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History of our area.
By Duane Naftzger
Liverpool Township was a primitive wilderness inhabited by wild animals prior to being first settled in 1810. The only human activities in the area were Indians roaming the area as hunting grounds, and occasionally a courier Des Boise traveling through the area. The Des Boise runners were Frenchmen hunters and trappers known as Runners of the Woods.
The area that was to become Liverpool Township was located in what was called The Connecticut Western Reserve. This Western Reserve wilderness was bounded by the Pennsylvania border on the east; the 42nd parallel to the north, the 4lst parallel to the south and 120 miles west, which comprised some three million acres. Now, people settled in other parts of Ohio territory, but not so in the Western Reserve area. The reason was that no one could get title to the land as it was owned by the Colony of Connecticut that was given this land by the King of England.
This condition changed after the Revolutionary War and Connecticut became part of the United States. Connecticut had to give up its claim to this area. The western part was given by the state of Connecticut to people who had their farms and homes burned out by the British during the Revolutionary War. That part of the Western Reserve is known to this day as the Firelands.
A group of land speculators in Connecticut formed The Connecticut Land Company and purchased the remainder of the Reserve for about 43 cents an acre. At this time the Reserve was now opened for settlement to all who possessed the daring and fortitude to make the journey to the wilderness area that later became known as Liverpool Township.
Brought On Settlement of Liverpool
Moses Deming, one of the townships first residents, wrote his memoirs at age 72, about 1850. We can glean the following information from his memoirs: In the course of the winter of 1810, Justus Warner of Waterbury, Connecticut, and his son-in-law, Seth Worden, visited Ohio to look at township No. 4 in the 15th Range of the Conn. Western Reserve, now called Liverpool. Justus Warner had a letter from Esq. Daniel Coit of Waterbury, the owner of this territory. Coit has stated the terms on which Warner could have land. The road was long and tiresome and Warner had given up all ideas of purchasing land there.
Bronson of Columbia Twp
the First Settler
Judge Walworth and General Perkins were confounded when they learned that Justus, by the authority of his letter, was the actual owner of the salt spring. They compromised with Justus and gave him one-half of the salt spring and sold him one-fourth of the township for $1.50 an acre. (That's one dollar and fifty cents an acre.) All were highly elated with future prospects.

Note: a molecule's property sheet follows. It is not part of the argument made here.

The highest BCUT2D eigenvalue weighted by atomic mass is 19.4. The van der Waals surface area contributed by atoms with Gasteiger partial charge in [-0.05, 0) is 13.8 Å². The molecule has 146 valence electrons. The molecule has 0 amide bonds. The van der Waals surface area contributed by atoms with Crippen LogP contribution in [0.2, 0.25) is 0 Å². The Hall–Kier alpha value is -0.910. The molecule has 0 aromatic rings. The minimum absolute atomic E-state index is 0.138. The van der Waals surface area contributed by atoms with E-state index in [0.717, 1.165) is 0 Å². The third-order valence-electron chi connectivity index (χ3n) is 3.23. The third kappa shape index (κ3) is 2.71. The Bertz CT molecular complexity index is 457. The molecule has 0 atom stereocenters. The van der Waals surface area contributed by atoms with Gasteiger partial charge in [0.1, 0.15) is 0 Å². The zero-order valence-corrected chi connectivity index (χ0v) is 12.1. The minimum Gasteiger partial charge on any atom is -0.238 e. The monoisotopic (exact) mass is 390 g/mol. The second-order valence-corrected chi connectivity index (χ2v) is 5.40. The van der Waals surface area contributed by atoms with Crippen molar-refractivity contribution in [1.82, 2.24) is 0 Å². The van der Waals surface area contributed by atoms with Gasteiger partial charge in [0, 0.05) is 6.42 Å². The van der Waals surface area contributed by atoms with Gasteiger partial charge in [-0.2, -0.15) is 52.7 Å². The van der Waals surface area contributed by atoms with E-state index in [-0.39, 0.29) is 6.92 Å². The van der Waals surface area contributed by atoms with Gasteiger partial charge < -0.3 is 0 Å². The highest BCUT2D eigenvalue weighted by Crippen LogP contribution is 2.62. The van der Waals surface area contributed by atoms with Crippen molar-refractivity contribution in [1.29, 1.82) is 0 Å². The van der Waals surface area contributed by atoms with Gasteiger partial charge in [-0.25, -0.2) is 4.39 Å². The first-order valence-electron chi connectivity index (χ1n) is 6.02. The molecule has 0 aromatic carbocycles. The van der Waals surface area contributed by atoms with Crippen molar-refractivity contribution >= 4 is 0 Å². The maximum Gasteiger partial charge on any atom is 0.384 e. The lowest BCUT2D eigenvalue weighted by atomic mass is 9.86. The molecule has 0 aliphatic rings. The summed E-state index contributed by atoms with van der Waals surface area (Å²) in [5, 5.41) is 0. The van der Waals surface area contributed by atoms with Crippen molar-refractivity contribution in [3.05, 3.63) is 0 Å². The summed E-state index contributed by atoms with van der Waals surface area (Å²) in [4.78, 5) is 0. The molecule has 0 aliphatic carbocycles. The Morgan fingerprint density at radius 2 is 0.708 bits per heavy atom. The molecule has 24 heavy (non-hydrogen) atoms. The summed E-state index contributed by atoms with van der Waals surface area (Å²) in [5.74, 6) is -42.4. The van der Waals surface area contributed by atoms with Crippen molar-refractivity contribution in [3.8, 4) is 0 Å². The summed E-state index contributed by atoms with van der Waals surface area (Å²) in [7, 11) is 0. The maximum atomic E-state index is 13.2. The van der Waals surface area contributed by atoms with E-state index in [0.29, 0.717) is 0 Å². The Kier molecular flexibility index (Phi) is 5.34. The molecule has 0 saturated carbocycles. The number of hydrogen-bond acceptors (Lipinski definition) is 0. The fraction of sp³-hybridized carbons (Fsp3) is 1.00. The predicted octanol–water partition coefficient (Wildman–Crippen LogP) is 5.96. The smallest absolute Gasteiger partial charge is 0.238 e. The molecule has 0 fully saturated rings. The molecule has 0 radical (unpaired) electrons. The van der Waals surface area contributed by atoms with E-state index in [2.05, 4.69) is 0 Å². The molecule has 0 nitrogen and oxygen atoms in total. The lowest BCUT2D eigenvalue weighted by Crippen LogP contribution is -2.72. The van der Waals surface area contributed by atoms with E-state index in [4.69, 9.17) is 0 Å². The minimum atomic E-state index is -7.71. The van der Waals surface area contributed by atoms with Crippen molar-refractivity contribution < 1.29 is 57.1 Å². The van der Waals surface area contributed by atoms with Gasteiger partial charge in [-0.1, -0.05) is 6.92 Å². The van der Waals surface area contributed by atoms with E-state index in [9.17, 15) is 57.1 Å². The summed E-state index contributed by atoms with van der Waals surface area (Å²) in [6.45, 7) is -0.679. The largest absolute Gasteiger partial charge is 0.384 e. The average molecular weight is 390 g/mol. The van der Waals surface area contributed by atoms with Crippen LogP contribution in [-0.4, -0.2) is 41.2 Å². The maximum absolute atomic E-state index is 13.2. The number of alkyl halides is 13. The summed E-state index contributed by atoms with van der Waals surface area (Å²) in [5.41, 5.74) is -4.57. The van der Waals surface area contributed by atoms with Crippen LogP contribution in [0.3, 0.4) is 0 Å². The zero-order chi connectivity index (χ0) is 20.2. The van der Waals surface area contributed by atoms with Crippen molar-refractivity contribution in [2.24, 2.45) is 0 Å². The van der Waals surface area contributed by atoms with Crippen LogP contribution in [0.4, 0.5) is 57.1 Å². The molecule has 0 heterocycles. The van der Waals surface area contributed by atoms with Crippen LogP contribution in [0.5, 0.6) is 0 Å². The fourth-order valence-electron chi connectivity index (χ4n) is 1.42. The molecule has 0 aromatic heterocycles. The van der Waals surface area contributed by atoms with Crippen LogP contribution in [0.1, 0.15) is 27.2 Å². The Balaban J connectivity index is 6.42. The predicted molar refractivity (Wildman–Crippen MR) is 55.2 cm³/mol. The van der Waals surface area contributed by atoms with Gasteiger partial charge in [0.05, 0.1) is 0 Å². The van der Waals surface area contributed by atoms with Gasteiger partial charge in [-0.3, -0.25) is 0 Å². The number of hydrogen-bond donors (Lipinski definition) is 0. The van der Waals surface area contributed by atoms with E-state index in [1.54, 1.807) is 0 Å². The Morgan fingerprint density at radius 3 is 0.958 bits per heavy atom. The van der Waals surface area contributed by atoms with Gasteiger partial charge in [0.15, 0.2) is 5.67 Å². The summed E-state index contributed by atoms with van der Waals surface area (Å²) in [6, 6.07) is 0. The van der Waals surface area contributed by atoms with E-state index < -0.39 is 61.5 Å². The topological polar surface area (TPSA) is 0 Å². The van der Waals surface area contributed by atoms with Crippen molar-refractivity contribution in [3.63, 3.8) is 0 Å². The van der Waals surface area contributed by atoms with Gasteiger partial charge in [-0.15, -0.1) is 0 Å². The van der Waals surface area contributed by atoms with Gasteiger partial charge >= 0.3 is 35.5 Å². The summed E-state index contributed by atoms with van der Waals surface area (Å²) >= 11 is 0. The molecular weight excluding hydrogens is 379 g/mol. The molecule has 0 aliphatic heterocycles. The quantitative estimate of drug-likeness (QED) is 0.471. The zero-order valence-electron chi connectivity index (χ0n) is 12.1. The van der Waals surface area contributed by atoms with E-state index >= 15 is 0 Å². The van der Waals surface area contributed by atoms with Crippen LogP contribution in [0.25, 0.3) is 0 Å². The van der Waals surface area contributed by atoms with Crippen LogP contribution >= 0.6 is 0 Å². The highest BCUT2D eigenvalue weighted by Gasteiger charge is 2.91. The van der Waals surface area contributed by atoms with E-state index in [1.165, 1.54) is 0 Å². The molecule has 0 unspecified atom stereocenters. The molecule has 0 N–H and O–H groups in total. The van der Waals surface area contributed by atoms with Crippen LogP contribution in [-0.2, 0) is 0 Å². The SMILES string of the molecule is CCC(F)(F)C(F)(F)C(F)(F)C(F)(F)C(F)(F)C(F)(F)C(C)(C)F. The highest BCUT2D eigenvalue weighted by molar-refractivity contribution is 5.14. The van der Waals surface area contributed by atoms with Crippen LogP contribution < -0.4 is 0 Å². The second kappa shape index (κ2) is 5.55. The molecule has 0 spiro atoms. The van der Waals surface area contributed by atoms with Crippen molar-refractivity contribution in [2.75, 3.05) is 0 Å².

A Flury of Activity in
German Immigrants Arrive
Starting About 1830
Liverpool Salt Works
First Corporate Firm
Township Officially organized
The village of Liverpool Center (now Valley City) was laid out in 1845. One of the first buildings was a saw mill, erected by Seth Worden in 1821. Mercantile business came along with a blacksmith shop in 1839; a dry goods store in 1840; a black and white salt and pearl-ash manufacturing plant in 1843 making up to twelve tons per year; a foundry established when the village was founded was manufacturing plows, roadscrapers, andirons, flatirons, engines, etc.; a large saw mill built in 1849; a carding and weaving machine making as high as ten thousand yards of cloth in one year. In 1867, Aaron Carr started a planing-mill manufacturing washing machines, pumps, and spring bottoms for beds. After several years he sold out and started making cheese and said to have used the milk of four hundred cows making ten to twenty cheeses a day. A tannery was still doing business in 1881. Around 1881, hammers and ax handles were made; a tin shop and gun shop existed; brick and pottery were made near the village; several more cheese factories existed; and a jewelry and photograph gallery honored the town.
In 1881, the population of Liverpool Center was two hundred. It was said that at one time in its history more manufacturing was done here than at Medina, the county seat. No other village of its size in the county had done equal business.
Manufacturing and mercantile outlets continued to find Liverpool Township a fertile area for doing business through the turn of the century and is still in progress. The kinds of business outlets have been many and varied. Around the turn of the century, the Township had one of the largest horse sales in the country where dealers were known to purchase horses by the car load.' Plows, cultivators, and cistern pumps were among the manufactured items. Cigar manufacturing was at one time a great industry here, lasting many years from the turn of the century.
Area Expansion Slowed
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This Page Last Updated 12/5/13